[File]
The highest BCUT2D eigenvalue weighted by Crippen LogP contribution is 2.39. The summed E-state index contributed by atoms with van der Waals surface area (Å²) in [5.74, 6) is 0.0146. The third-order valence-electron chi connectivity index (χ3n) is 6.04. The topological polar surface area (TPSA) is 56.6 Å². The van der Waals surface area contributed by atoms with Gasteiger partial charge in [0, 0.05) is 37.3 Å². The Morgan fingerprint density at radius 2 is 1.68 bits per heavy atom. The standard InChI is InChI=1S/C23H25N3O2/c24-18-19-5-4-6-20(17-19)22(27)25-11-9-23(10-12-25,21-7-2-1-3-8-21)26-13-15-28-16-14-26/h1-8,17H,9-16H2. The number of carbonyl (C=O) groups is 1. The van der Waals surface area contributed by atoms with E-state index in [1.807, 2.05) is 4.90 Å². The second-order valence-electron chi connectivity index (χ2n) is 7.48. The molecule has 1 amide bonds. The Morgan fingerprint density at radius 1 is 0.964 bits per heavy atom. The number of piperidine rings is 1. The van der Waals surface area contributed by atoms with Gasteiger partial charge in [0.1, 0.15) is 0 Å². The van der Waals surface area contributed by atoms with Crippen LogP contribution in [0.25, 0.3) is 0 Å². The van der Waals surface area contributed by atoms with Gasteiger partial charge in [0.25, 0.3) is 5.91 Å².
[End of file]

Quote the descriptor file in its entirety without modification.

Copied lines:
The highest BCUT2D eigenvalue weighted by Crippen LogP contribution is 2.39. The summed E-state index contributed by atoms with van der Waals surface area (Å²) in [5.74, 6) is 0.0146. The third-order valence-electron chi connectivity index (χ3n) is 6.04. The topological polar surface area (TPSA) is 56.6 Å². The van der Waals surface area contributed by atoms with Gasteiger partial charge in [0, 0.05) is 37.3 Å². The Morgan fingerprint density at radius 2 is 1.68 bits per heavy atom. The standard InChI is InChI=1S/C23H25N3O2/c24-18-19-5-4-6-20(17-19)22(27)25-11-9-23(10-12-25,21-7-2-1-3-8-21)26-13-15-28-16-14-26/h1-8,17H,9-16H2. The number of carbonyl (C=O) groups is 1. The van der Waals surface area contributed by atoms with E-state index in [1.807, 2.05) is 4.90 Å². The second-order valence-electron chi connectivity index (χ2n) is 7.48. The molecule has 1 amide bonds. The Morgan fingerprint density at radius 1 is 0.964 bits per heavy atom. The number of piperidine rings is 1. The van der Waals surface area contributed by atoms with Gasteiger partial charge in [0.1, 0.15) is 0 Å². The van der Waals surface area contributed by atoms with Crippen LogP contribution in [0.25, 0.3) is 0 Å². The van der Waals surface area contributed by atoms with Gasteiger partial charge in [0.25, 0.3) is 5.91 Å².